As we have seen an algorithm is a mathematical technique. It is derived by statisticians and mathematicians for a particular task, for instance, prediction.

Algorithms in machine learning aren’t new. At the most basic level, machine learning programs are code. So, they’re code written in Python or Java or some programming language. However, Only when they were implemented in the form of a code, the algorithms’ utility increased since computers can handle high computation.

Many algorithms are existing for AI but they are often in my opinion of 3 classes:

You have of course subclasses on these 3 classes and you can even find hybrid approaches that try to include the power of both.

# Difference between AI and “clever” algorithm

*The difference between AI and a clever algorithm is how it is programmed.*

As a user, we tend to focus only the moment inputs are collected and entered into a system to where outputs are produced as the results from a system.

However, what happens in the middle is what matters most: let’s call it the hidden step.

The hidden step is often untold, making it difficult to distinguish between AI and algorithms.

Some elements can help us classify a system using AI versus clever algorithms

**Basic Algorithm**

**If a defined input leads to a defined output, then the system’s journey can be categorized as an algorithm.** This program imitates the basic calculative ability behind formulaic decision-making.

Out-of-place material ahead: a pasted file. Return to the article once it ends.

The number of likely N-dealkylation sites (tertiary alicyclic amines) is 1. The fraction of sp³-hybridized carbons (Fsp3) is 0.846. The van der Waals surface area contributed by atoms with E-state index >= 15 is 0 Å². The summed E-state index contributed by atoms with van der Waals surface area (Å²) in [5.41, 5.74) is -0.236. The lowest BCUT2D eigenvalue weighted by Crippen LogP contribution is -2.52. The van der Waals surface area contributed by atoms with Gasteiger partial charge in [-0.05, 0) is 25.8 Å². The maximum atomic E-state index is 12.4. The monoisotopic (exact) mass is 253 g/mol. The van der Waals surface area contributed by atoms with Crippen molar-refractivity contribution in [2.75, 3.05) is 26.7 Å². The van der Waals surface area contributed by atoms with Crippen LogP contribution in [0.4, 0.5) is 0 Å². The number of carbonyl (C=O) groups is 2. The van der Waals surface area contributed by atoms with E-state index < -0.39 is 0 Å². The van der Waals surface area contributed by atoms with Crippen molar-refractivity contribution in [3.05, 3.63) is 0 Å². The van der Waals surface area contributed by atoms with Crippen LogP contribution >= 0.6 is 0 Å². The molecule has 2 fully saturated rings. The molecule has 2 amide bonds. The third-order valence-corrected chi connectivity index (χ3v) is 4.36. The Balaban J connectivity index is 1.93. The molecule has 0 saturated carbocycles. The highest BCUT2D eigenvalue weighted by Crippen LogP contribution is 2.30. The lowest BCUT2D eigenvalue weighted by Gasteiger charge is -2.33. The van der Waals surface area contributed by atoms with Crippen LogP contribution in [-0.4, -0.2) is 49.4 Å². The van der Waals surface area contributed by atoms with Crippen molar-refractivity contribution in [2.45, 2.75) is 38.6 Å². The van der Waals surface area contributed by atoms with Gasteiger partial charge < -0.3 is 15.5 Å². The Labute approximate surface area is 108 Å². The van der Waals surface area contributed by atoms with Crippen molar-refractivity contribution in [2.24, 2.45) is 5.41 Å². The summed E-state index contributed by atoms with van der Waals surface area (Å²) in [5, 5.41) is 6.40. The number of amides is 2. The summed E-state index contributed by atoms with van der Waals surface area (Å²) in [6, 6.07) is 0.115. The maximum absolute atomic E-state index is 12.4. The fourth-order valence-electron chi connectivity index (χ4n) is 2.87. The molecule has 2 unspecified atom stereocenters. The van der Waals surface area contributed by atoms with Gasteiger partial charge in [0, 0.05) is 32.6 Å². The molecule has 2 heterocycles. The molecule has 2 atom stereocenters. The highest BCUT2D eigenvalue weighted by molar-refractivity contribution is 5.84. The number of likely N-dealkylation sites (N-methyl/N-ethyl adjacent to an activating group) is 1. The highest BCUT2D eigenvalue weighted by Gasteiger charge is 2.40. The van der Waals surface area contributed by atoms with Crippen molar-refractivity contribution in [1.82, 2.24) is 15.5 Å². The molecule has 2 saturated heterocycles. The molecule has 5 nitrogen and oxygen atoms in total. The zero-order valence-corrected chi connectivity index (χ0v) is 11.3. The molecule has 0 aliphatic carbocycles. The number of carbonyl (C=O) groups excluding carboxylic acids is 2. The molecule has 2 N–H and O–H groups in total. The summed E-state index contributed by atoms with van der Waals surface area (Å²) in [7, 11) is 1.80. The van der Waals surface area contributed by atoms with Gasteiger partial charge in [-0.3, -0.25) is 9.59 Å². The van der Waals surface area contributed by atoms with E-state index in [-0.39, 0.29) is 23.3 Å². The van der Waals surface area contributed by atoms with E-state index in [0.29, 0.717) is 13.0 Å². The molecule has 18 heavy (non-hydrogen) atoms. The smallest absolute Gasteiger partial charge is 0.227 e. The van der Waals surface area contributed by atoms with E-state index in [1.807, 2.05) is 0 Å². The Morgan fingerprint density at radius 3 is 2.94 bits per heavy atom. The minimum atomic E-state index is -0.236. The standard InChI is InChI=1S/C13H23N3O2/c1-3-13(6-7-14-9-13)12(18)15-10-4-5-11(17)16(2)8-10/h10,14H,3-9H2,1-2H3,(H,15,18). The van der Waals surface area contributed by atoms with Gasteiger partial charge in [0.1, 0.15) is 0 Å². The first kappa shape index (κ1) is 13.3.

**Complex Algorithm**

If a set of complex rules, calculations, or problem-solving operations can lead to a defined output then that system’s journey can be classified as a complex algorithm.

**Machine Learning (AI)**

**In an AI system, outputs are not determined but designated based on complex mapping of data that is then multiplied with each output.**

Machine Learning makes assumptions, reassesses the model and reevaluates the data, all without human intervention. This is a game changer. Basically, a human engineer does not need to code for each and every possible action/reaction. The ML system will find out all possible patterns at a speed and capability no human could attain.

*Traditional Algorithm**. *

It takes some input and some logic in the form of code and gives you an output.

The traditional algorithm ** produces** an output on the basis of steps described in the algorithm. Give the algorithm

**input**and it produces

**output**based on the rules and

**parameters you have hard-coded yourself.**

*Machine Learning Algorithm**. *

It takes an input and an output and gives you some logic which can then be used to work with new input to give you an output. That logic which is generated is what makes this ML.

ML algorithm ** predicts** an output on the basis of learning through the input provided to it. This learning through input is called the Training process.

Give the algorithm **data** to learn from and it adjusts **parameters** to explain the data. Then you can use these set of parameters to explain/predict new data.